Flambeing may sound scary and though it does require focus and some preparation to clear flammables from the cooking area, it’s not the dramatic event as seen in table-side restaurant cooking.
It produces a faint blue flame that extinguishes itself in a bit over a minute, burning off most of the alcohol from the dish. Should your mixture not ignite immediately when holding a flame to the edge of the mixture in the pan, tip the pan slightly allowing more of the sauce to pool to the bottom and hold the flame close to that area.
Classic Bananas Foster
This classic New Orleans dessert is easy to make and exciting to prepare.
- 1 pint of French Vanilla Ice Cream (regular vanilla may be substituted)
- 4 tablespoons Unsalted Butter (1/2 stick)
- ¾ cup Light Brown Sugar
- ½ teaspoon ground Cinnamon
- ¼ cup Banana Liqueur
- 3 large , firm Bananas; each cut lengthwise, then in half to make 4 pieces per banana
- ¼ cup Dark Rum
Optional pre-freezing of ice cream scoops: to make the final assembly of the dessert quicker, you may pre-freeze scoops of ice cream. Line a baking sheet with parchment paper. Form 4-8 large scoops of ice cream and place onto the prepared baking sheet ensuring they do not touch each other. Lightly cover with plastic wrap. Place in the freezer overnight. When it’s time to serve, add the scoops to the serving bowl or plate just before topping with the cooked bananas.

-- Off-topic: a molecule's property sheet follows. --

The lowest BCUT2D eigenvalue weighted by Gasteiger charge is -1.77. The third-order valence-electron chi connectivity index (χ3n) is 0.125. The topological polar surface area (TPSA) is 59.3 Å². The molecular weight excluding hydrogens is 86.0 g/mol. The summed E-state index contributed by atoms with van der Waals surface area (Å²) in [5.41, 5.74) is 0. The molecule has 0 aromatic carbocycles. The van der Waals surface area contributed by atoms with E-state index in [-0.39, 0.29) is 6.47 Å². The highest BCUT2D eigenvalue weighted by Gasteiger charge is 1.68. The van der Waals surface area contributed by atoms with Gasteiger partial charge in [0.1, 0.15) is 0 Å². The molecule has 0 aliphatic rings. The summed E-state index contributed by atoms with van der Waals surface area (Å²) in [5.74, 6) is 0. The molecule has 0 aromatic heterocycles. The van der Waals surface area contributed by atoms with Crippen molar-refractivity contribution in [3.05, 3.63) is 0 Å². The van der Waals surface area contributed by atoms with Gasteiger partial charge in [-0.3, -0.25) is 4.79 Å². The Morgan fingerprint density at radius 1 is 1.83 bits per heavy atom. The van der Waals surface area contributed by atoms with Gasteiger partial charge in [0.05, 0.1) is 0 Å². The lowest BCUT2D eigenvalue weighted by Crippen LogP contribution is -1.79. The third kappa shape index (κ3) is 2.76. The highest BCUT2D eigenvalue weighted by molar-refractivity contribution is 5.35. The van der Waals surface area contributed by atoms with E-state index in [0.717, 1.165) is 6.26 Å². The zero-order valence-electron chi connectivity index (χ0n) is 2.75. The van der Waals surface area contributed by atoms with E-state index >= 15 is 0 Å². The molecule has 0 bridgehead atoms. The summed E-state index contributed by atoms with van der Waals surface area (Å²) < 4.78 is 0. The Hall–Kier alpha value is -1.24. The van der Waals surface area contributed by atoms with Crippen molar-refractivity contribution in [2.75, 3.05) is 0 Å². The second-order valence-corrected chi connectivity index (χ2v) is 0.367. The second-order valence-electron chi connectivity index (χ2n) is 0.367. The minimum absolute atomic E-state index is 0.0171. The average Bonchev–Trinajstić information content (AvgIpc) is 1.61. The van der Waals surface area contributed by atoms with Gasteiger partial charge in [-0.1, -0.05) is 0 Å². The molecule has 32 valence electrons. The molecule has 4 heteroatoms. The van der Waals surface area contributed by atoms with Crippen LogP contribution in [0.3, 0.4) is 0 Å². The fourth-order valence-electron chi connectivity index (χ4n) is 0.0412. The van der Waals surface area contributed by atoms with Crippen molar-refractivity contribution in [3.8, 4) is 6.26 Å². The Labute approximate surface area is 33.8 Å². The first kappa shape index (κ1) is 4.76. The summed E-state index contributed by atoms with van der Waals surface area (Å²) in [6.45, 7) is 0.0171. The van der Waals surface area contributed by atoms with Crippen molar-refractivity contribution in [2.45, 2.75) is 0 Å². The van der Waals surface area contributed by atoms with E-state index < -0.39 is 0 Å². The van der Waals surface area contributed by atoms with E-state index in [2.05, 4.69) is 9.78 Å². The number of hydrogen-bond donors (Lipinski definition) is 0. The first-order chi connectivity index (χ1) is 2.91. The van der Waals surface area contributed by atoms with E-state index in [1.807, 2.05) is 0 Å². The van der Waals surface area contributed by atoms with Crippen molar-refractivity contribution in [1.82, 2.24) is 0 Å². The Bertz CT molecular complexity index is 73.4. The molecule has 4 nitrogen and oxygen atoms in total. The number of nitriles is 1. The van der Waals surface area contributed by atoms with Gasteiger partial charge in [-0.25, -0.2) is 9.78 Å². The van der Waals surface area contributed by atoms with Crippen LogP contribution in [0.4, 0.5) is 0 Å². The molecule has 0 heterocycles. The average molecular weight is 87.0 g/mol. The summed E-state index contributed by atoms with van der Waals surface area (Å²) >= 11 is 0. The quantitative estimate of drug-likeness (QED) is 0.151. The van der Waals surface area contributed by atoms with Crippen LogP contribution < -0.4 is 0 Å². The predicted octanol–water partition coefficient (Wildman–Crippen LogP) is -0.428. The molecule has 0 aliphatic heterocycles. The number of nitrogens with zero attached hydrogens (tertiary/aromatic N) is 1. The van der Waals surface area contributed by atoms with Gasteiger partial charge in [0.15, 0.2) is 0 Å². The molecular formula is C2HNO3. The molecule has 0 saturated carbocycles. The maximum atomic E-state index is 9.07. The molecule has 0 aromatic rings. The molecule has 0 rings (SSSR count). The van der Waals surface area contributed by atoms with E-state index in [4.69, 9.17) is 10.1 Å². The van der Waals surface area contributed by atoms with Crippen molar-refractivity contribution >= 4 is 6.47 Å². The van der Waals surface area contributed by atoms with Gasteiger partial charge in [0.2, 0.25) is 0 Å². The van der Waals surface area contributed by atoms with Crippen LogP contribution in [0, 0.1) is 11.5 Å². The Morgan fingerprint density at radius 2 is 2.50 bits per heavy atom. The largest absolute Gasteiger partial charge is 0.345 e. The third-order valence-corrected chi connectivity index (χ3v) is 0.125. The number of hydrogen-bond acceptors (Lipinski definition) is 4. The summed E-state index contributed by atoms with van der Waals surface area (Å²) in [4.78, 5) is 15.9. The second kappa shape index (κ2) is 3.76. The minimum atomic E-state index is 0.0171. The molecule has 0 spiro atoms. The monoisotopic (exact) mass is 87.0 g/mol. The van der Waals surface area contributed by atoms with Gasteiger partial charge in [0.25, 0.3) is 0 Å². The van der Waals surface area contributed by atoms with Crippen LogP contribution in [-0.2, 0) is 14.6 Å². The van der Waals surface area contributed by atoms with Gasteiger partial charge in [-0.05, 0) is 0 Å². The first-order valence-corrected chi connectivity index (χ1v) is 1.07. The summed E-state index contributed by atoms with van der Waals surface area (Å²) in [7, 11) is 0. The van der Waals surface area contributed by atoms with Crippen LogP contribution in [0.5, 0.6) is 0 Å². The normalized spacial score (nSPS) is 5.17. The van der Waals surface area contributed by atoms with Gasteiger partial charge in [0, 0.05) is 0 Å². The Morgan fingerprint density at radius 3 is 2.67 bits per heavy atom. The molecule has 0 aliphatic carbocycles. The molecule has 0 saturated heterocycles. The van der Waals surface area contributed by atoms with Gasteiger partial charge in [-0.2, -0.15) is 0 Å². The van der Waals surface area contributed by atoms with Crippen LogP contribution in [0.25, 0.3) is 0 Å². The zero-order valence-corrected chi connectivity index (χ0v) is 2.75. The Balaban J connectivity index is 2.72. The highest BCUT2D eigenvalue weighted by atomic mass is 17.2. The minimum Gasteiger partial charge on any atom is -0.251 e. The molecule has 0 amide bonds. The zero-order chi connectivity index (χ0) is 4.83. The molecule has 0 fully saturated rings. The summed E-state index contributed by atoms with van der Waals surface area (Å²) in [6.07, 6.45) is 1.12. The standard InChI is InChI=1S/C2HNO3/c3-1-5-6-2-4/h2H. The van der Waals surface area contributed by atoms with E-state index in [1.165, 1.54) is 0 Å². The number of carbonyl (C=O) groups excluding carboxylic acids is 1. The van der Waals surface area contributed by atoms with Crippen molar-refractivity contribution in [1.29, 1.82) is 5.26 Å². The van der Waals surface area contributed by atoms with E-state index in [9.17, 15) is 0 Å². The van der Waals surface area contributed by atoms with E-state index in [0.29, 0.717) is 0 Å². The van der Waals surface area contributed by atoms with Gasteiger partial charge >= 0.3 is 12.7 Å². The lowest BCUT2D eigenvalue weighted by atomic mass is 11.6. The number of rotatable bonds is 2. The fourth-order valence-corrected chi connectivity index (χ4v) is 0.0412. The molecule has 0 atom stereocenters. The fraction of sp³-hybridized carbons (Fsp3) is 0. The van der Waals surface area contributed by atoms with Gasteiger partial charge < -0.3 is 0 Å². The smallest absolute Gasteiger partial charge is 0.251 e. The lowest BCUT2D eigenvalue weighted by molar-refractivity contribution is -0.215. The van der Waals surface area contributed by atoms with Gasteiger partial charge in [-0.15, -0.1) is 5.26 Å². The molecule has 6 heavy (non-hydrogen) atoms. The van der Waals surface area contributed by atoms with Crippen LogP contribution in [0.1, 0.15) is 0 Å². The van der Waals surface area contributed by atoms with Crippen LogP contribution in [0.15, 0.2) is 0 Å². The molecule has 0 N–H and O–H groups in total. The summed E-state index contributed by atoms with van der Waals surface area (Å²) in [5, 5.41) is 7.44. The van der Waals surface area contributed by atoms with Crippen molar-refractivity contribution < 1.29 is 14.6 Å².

In large skillet or flambé pan over medium heat, melt the butter and add the cinnamon and sugar. Stir to begin to dissolve the brown sugar.
Lower the heat to medium-low and carefully pour in the banana liqueur, quickly stirring to mix into the sugar mixture in the pan. This should dissolve the remaining sugar.
Add the bananas in a single layer. Cook for 30 seconds on one side and gently flip over to cook on the opposite side. As they begin to soften slightly and become a more golden color, carefully pour in the rum.
Note: clear the area around the burner of anything flammable and have a large pot lid ready to extinguish the flame if needed before proceeding. Cautiously hold a long fireplace match or a grill starter next to the edge of the cooking mixture. This will cause the rum to ignite into a flame. Allow the mixture to continue to cook undisturbed until the flame dies out (1 minute usually).
Flambé note: Flambeing at home with a large skillet and this amount of alcohol does not produce the large, orange blaze that one seeing in restaurant flambeing. If you look closely you below will see a blue S shape above these bananas; that was as massive as the flame got! The flame can be somewhat transparent so caution should be applied nonetheless.
Add the prepared ice cream (or scoop to the serving dishes is scoops were not pre-frozen) to serving dishes (1-2 scoops per serving) and top with three slices of banana and a drizzle of the caramelized rum sauce! Serve immediately.
Disclosure: This post is sponsored by Ovation TV. All opinions, as always, are my own.